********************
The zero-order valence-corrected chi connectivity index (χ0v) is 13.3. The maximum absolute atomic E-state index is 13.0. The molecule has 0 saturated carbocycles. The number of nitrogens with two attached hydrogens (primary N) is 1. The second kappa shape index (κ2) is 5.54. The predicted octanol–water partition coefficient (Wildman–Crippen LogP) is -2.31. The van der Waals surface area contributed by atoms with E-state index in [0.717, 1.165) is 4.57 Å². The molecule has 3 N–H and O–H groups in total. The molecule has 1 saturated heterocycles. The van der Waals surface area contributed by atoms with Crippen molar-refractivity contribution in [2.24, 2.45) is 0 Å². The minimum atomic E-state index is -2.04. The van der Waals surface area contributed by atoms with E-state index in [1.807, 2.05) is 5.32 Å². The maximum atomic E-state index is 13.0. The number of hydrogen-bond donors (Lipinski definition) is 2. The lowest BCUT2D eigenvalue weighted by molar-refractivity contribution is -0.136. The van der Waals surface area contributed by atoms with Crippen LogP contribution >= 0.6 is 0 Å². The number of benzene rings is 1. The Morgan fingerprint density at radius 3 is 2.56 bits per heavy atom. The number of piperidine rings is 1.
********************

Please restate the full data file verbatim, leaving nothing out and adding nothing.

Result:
The zero-order valence-corrected chi connectivity index (χ0v) is 13.3. The maximum absolute atomic E-state index is 13.0. The molecule has 0 saturated carbocycles. The number of nitrogens with two attached hydrogens (primary N) is 1. The second kappa shape index (κ2) is 5.54. The predicted octanol–water partition coefficient (Wildman–Crippen LogP) is -2.31. The van der Waals surface area contributed by atoms with E-state index in [0.717, 1.165) is 4.57 Å². The molecule has 3 N–H and O–H groups in total. The molecule has 1 saturated heterocycles. The van der Waals surface area contributed by atoms with Crippen molar-refractivity contribution in [2.24, 2.45) is 0 Å². The minimum atomic E-state index is -2.04. The van der Waals surface area contributed by atoms with E-state index in [1.807, 2.05) is 5.32 Å². The maximum atomic E-state index is 13.0. The number of hydrogen-bond donors (Lipinski definition) is 2. The lowest BCUT2D eigenvalue weighted by molar-refractivity contribution is -0.136. The van der Waals surface area contributed by atoms with Crippen LogP contribution >= 0.6 is 0 Å². The number of benzene rings is 1. The Morgan fingerprint density at radius 3 is 2.56 bits per heavy atom. The number of piperidine rings is 1.